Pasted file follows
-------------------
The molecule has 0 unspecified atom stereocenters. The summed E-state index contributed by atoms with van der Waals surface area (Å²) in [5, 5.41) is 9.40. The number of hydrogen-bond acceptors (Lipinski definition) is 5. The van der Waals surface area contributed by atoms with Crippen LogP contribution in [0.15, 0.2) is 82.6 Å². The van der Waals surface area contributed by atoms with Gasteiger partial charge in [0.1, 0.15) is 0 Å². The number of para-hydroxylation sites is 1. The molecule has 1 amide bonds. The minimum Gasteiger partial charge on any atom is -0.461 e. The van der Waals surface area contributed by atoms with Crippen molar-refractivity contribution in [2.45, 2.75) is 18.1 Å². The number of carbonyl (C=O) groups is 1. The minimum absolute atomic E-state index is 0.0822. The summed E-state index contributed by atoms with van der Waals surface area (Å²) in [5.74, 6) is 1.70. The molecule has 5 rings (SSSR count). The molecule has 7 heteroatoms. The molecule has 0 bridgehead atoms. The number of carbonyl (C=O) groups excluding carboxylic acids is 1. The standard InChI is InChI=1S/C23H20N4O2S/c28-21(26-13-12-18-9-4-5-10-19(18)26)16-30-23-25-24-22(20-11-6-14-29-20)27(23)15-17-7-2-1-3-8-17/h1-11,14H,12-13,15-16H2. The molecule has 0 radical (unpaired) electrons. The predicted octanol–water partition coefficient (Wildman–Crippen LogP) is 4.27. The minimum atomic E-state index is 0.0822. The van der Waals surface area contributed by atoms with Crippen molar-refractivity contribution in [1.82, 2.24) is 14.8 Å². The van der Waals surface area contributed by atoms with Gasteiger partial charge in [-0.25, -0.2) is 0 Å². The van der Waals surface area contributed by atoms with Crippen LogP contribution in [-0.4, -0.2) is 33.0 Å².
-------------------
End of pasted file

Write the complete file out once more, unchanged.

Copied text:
The molecule has 0 unspecified atom stereocenters. The summed E-state index contributed by atoms with van der Waals surface area (Å²) in [5, 5.41) is 9.40. The number of hydrogen-bond acceptors (Lipinski definition) is 5. The van der Waals surface area contributed by atoms with Crippen LogP contribution in [0.15, 0.2) is 82.6 Å². The van der Waals surface area contributed by atoms with Gasteiger partial charge in [0.1, 0.15) is 0 Å². The number of para-hydroxylation sites is 1. The molecule has 1 amide bonds. The minimum Gasteiger partial charge on any atom is -0.461 e. The van der Waals surface area contributed by atoms with Crippen molar-refractivity contribution in [2.45, 2.75) is 18.1 Å². The number of carbonyl (C=O) groups is 1. The minimum absolute atomic E-state index is 0.0822. The summed E-state index contributed by atoms with van der Waals surface area (Å²) in [5.74, 6) is 1.70. The molecule has 5 rings (SSSR count). The molecule has 7 heteroatoms. The molecule has 0 bridgehead atoms. The number of carbonyl (C=O) groups excluding carboxylic acids is 1. The standard InChI is InChI=1S/C23H20N4O2S/c28-21(26-13-12-18-9-4-5-10-19(18)26)16-30-23-25-24-22(20-11-6-14-29-20)27(23)15-17-7-2-1-3-8-17/h1-11,14H,12-13,15-16H2. The molecule has 0 radical (unpaired) electrons. The predicted octanol–water partition coefficient (Wildman–Crippen LogP) is 4.27. The minimum atomic E-state index is 0.0822. The van der Waals surface area contributed by atoms with Crippen molar-refractivity contribution in [1.82, 2.24) is 14.8 Å². The van der Waals surface area contributed by atoms with Gasteiger partial charge in [-0.25, -0.2) is 0 Å². The van der Waals surface area contributed by atoms with Crippen LogP contribution in [-0.4, -0.2) is 33.0 Å².